I found it fascinating that my body could not seem to release the pain until I tapped for the specific incident that was locked up there. And yet my emotions about that were, I believe, very related to the bigger issue I was dealing with. These are pointers I gleaned from this experience:

Trace puzzling physical effects to exactly when they began.

In this case, being very literally specific was what made the difference. Even though the dog incident was much less important to me than the betrayal I was dealing with, the emotions around it had really gotten stuck and were causing me physical distress.

Be aware of synchronicity.

The Jungian concept of “synchronicity” is that of meaningful coincidences. The woman with the dogs “betrayed” my expectation that neighbors would be courteous and helpful. The “how could she do that to me?” feeling was just the way I was feeling about the other person. Somehow, that small incident seemed to mirror the larger one.

Realize that an on-going stress can make you physically vulnerable.

Without the stress I was already feeling, the incident with the dogs would have been upsetting but probably without such a strong physical impact. I was already feeling “stabbed in the back” — how easy it was for my body to lock up around my anger and outrage at that moment.

By the way, healing the emotions for the dog incident seemed to go a long way towards releasing my anger about the other situation as well. It is almost as if the seemingly unrelated incident allowed me to bring these emotions into sharp focus so that the tapping could clear them. I love the way healing sometimes comes to us in mysterious and unexpected ways.

Betty Moore-Hafter offers EFT sessions by phone and by skype, as well as in person at her Burlington, Vermont office. She can be reached at


Nathan EFT

Posted August 30, 2010 @ 2:07 am |

Loved the article! I find it amazing how I now look for the emotional root to every physical issue that presents itself, instead of treating just the externals. Our bodies really do trap all of the toxic emotions that we suppress in one way or another.

I might add one thing, I have started to look for a similar feeling from childhood, up to age 6, to see if there is anything that the current event is mirroring…I hate to miss an opportunity to heal a childhood trauma or limiting belief. Thanks again Betty for the great article, be well!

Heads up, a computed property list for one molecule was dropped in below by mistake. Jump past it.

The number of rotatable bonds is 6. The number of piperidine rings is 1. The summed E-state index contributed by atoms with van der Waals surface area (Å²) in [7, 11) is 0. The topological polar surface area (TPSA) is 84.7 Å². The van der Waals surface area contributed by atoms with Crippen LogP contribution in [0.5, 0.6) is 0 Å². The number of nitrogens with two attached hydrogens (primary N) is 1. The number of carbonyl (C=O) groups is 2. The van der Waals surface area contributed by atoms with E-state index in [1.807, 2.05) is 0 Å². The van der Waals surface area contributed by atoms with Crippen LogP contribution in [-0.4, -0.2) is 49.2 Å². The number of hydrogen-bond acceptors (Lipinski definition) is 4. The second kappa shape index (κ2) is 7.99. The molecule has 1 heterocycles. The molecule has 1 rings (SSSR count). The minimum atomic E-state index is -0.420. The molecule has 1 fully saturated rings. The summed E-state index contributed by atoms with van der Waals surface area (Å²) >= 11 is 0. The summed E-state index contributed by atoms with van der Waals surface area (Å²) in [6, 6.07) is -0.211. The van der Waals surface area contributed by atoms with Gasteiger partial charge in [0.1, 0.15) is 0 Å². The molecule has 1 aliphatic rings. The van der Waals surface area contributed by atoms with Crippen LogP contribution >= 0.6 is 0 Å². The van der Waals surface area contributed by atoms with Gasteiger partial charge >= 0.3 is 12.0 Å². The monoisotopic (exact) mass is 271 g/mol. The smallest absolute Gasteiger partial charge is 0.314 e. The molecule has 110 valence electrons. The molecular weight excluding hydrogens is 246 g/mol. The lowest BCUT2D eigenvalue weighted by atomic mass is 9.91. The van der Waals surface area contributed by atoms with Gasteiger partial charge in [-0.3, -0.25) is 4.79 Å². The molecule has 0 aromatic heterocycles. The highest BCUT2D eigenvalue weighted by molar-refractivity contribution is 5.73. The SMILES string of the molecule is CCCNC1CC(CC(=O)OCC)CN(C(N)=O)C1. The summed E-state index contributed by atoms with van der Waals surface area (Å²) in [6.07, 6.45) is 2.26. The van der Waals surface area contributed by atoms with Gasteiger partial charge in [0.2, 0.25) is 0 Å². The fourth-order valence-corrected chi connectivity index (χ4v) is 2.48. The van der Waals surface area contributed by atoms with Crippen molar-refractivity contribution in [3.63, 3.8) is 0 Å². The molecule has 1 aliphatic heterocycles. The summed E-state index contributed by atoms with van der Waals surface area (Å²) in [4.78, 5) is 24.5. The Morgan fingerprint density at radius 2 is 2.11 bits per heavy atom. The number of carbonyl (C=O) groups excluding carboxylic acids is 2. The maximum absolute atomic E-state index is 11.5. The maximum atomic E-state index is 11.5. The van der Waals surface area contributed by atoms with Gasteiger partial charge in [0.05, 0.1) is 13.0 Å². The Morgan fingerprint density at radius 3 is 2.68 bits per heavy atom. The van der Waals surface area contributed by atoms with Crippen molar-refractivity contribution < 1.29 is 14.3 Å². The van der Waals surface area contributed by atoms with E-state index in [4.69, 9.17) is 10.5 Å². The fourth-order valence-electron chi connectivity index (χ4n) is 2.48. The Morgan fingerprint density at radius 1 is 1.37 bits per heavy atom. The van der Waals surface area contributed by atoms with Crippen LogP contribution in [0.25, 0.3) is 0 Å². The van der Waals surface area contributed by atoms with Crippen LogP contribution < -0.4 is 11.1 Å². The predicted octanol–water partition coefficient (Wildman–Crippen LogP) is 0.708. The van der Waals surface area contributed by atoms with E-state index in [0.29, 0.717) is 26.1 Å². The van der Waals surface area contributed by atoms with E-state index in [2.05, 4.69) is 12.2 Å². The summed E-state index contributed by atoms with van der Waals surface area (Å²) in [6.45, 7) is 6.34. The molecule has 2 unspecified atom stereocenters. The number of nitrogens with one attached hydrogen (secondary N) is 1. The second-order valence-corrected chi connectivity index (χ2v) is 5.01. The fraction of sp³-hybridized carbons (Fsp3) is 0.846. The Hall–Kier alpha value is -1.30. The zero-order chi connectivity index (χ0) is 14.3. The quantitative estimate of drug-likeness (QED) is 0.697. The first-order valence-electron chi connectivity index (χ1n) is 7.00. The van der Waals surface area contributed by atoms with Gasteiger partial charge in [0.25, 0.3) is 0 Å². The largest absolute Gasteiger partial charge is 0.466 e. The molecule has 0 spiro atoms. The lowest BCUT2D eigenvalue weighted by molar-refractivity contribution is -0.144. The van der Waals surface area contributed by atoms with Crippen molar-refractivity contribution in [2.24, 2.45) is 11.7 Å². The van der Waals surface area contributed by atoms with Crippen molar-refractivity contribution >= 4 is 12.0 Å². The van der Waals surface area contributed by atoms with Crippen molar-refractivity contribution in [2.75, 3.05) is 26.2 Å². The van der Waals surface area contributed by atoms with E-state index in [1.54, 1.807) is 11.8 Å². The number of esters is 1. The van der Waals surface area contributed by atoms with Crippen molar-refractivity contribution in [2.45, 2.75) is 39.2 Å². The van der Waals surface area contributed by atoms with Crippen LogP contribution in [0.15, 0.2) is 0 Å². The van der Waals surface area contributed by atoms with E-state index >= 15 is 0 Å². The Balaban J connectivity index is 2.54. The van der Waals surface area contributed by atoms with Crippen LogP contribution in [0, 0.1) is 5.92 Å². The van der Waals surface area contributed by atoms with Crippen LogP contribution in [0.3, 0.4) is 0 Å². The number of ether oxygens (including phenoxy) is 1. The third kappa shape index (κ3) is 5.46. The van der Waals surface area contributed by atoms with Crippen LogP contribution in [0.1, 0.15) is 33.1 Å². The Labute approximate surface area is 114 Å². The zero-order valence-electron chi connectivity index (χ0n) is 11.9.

Ruthi Backenroth

Posted August 30, 2010 @ 8:15 am |

I wonder if you are, on some level, concerned about the trauma to your friend’s dog. Maybe tapping on that would release some more of the discomfort.
Thanks for the great story and wonderful insights.


Ange Finn

Posted August 30, 2010 @ 8:25 am |

Betty, what a wonderful example of how we often transfer our “zzzt!” from the deeper, more difficult, more painful problem to something that is simpler, but stands in for the issue.

It seems to me that the dogs in the wood incident was much clearer and simpler–the woman in question was obviously “wrong” and you were obviously “right”. Your anger felt justified and pure.

In the other, more complex problem of the friend’s betrayal, there are probably many more conflicting feelings and factors. Much easier for us to let ourselves fixate on the simple, clear-cut issue. And, as you point out, the stresses and angers compound.

You’ve presented the insight and the lessons so well, and illustrated how the one incident stood in for the other problem and allowed you to make progress on it. Thank you for sharing this.

Jane Besmehn

Posted August 30, 2010 @ 9:21 am |

Betty, what a great article and lesson! I agree with Ange where she says there was an obvious right and wrong… and I hope you also really felt the validation of your feelings because it was indeed very rude and a potentially dangerous situation to your dog and to your self.

Your article came to my email after I had just been journaling about how I have layers of issues dealing with resistance, procrastination, work and other good stuff. It was very supportive to read your article, very validating. Thank you.


Posted August 30, 2010 @ 10:04 am |

What a thoughtful and well expressed article. I enjoyed the perspective of the commenters too. My knowledge of EFT keeps expanding thanks to your generosity and others like you.


Posted September 5, 2010 @ 12:49 pm |

Very well written and thought-provoking article. Thanks,